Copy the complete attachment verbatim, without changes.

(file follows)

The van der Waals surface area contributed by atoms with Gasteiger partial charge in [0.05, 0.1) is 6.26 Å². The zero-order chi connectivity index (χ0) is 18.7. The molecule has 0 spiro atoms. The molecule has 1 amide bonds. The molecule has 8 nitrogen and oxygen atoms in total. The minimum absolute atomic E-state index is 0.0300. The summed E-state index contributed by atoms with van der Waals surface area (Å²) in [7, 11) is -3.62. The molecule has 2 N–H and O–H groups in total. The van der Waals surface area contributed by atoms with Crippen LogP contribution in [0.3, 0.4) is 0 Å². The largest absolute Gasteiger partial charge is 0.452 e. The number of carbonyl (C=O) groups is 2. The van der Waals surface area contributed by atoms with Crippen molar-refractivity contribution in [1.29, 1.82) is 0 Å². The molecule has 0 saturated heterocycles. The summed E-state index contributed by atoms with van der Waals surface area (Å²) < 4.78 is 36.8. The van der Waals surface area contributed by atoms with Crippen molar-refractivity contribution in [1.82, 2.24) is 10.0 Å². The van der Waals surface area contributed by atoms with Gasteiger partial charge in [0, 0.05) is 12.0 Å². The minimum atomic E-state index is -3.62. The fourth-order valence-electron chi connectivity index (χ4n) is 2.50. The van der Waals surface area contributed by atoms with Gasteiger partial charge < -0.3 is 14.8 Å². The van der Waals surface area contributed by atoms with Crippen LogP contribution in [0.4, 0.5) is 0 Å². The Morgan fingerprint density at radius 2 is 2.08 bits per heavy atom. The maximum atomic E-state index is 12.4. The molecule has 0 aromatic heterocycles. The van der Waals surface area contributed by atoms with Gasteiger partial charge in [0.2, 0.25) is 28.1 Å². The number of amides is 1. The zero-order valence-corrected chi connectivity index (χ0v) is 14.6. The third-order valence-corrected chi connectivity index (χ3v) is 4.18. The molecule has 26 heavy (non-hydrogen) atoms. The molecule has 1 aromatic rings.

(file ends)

The van der Waals surface area contributed by atoms with Gasteiger partial charge in [0.05, 0.1) is 6.26 Å². The zero-order chi connectivity index (χ0) is 18.7. The molecule has 0 spiro atoms. The molecule has 1 amide bonds. The molecule has 8 nitrogen and oxygen atoms in total. The minimum absolute atomic E-state index is 0.0300. The summed E-state index contributed by atoms with van der Waals surface area (Å²) in [7, 11) is -3.62. The molecule has 2 N–H and O–H groups in total. The van der Waals surface area contributed by atoms with Crippen LogP contribution in [0.3, 0.4) is 0 Å². The largest absolute Gasteiger partial charge is 0.452 e. The number of carbonyl (C=O) groups is 2. The van der Waals surface area contributed by atoms with Crippen molar-refractivity contribution in [1.29, 1.82) is 0 Å². The molecule has 0 saturated heterocycles. The summed E-state index contributed by atoms with van der Waals surface area (Å²) < 4.78 is 36.8. The van der Waals surface area contributed by atoms with Crippen molar-refractivity contribution in [1.82, 2.24) is 10.0 Å². The van der Waals surface area contributed by atoms with Gasteiger partial charge in [0, 0.05) is 12.0 Å². The minimum atomic E-state index is -3.62. The fourth-order valence-electron chi connectivity index (χ4n) is 2.50. The van der Waals surface area contributed by atoms with Gasteiger partial charge < -0.3 is 14.8 Å². The van der Waals surface area contributed by atoms with Crippen LogP contribution in [0.4, 0.5) is 0 Å². The Morgan fingerprint density at radius 2 is 2.08 bits per heavy atom. The maximum atomic E-state index is 12.4. The molecule has 0 aromatic heterocycles. The van der Waals surface area contributed by atoms with Gasteiger partial charge in [0.2, 0.25) is 28.1 Å². The number of amides is 1. The zero-order valence-corrected chi connectivity index (χ0v) is 14.6. The third-order valence-corrected chi connectivity index (χ3v) is 4.18. The molecule has 26 heavy (non-hydrogen) atoms. The molecule has 1 aromatic rings.